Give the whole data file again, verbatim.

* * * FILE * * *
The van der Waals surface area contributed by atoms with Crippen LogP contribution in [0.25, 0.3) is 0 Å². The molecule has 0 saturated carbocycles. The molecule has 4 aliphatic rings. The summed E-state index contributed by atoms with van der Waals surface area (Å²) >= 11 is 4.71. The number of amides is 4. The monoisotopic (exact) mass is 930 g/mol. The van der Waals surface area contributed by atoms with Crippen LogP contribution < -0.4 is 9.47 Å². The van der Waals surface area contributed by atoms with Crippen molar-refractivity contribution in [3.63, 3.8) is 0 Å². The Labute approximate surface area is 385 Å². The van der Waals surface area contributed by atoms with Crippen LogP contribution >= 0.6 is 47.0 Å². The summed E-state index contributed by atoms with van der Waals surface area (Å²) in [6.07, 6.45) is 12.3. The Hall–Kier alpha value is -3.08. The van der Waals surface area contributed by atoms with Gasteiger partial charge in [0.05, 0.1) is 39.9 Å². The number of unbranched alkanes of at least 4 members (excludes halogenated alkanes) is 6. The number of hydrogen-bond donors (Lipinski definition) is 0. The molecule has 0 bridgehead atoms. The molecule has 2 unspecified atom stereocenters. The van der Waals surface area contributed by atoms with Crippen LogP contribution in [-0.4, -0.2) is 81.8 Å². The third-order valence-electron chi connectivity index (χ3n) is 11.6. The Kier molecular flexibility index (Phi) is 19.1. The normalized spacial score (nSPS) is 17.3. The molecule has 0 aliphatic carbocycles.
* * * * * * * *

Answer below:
The van der Waals surface area contributed by atoms with Crippen LogP contribution in [0.25, 0.3) is 0 Å². The molecule has 0 saturated carbocycles. The molecule has 4 aliphatic rings. The summed E-state index contributed by atoms with van der Waals surface area (Å²) >= 11 is 4.71. The number of amides is 4. The monoisotopic (exact) mass is 930 g/mol. The van der Waals surface area contributed by atoms with Crippen LogP contribution < -0.4 is 9.47 Å². The van der Waals surface area contributed by atoms with Crippen molar-refractivity contribution in [3.63, 3.8) is 0 Å². The Labute approximate surface area is 385 Å². The van der Waals surface area contributed by atoms with Crippen LogP contribution >= 0.6 is 47.0 Å². The summed E-state index contributed by atoms with van der Waals surface area (Å²) in [6.07, 6.45) is 12.3. The Hall–Kier alpha value is -3.08. The van der Waals surface area contributed by atoms with Gasteiger partial charge in [0.05, 0.1) is 39.9 Å². The number of unbranched alkanes of at least 4 members (excludes halogenated alkanes) is 6. The number of hydrogen-bond donors (Lipinski definition) is 0. The molecule has 0 bridgehead atoms. The molecule has 2 unspecified atom stereocenters. The van der Waals surface area contributed by atoms with Crippen LogP contribution in [-0.4, -0.2) is 81.8 Å². The third-order valence-electron chi connectivity index (χ3n) is 11.6. The Kier molecular flexibility index (Phi) is 19.1. The normalized spacial score (nSPS) is 17.3. The molecule has 0 aliphatic carbocycles.